• I’m glad this brought to mind all these delicious and satisfying memories. Sometimes balance is overrated, in terms of simplicity. I’m anxious for corn season to begin because cooking becomes super simple for me and my hub: corn, some meat, tomatoes or green beans. 🙂

  2. Athanasia permalink

    I just can’t imagine eating it soggy like that. I like the angel food as it sops up all the berry juice but retains it’s substance. I make Bisquit mix in bulk and store in fridge rather than buy the store bought.

    Your story makes me think of a passage in a book I read yesterday. He says to his new wife after she serves him his third cup of coffee, I guess I better tell you this now, since we’re going to be married a long time, but I don’t really like coffee. She says, neither do I! But she thought he liked it because he always took it when offered!

    • Thank you Athanasia, that’s exactly the kind of story I was thinking of! It happens! My parents an example. I’d love to see your recipe for Bisquit mix in bulk, do you put any shortening in it? That’s a better “more with less” idea and I’m sure there’s a recipe in that cookbook for that.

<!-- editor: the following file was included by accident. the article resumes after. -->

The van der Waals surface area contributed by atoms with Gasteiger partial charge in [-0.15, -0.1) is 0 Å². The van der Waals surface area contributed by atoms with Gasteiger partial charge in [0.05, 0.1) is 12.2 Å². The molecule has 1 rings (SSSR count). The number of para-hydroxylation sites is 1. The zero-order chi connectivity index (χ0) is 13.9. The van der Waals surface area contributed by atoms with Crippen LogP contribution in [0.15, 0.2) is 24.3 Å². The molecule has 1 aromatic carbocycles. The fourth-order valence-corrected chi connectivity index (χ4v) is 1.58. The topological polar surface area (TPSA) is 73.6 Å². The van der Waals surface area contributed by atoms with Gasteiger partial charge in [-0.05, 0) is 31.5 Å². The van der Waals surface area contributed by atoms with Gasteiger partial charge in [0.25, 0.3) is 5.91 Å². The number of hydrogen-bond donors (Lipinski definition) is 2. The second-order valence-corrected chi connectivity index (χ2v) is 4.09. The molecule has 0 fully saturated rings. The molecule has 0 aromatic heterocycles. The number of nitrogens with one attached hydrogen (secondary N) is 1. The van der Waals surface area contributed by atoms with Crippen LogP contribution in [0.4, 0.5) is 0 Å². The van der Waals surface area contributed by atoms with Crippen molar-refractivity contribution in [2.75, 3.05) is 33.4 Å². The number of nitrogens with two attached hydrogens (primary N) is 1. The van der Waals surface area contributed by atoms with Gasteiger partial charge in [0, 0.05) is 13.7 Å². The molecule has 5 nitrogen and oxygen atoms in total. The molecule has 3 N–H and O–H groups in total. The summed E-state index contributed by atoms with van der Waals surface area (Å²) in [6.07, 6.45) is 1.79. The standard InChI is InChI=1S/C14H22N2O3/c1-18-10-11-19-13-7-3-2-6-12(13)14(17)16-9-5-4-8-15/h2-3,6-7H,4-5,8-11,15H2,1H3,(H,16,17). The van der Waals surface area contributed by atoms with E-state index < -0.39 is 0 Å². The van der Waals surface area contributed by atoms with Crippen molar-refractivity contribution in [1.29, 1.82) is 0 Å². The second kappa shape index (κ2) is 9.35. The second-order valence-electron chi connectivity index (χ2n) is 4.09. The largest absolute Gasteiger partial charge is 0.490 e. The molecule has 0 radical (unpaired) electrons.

3. Alice Risser permalink

    Melodie, That brings back such great memories of my childhood. I still like cold milk and bread (with fresh fruit). soup. It was also often a summer evening meal at our house,and with “raw” milk to boot. The biscuit like short bread is also still my favorite for shortcake. Strange but I can not abide bread soaked in Hot MILK like in bean soup but I like it in cold milk. I guess I am a little weird.

    • Alice, glad to know you’re fans of the biscuit like shortbread — that’s a much better name for it. We each have our tastes and favorites–I did like the bread in bean soup with milk, although I do not make it that way anymore. Thanks for the comment!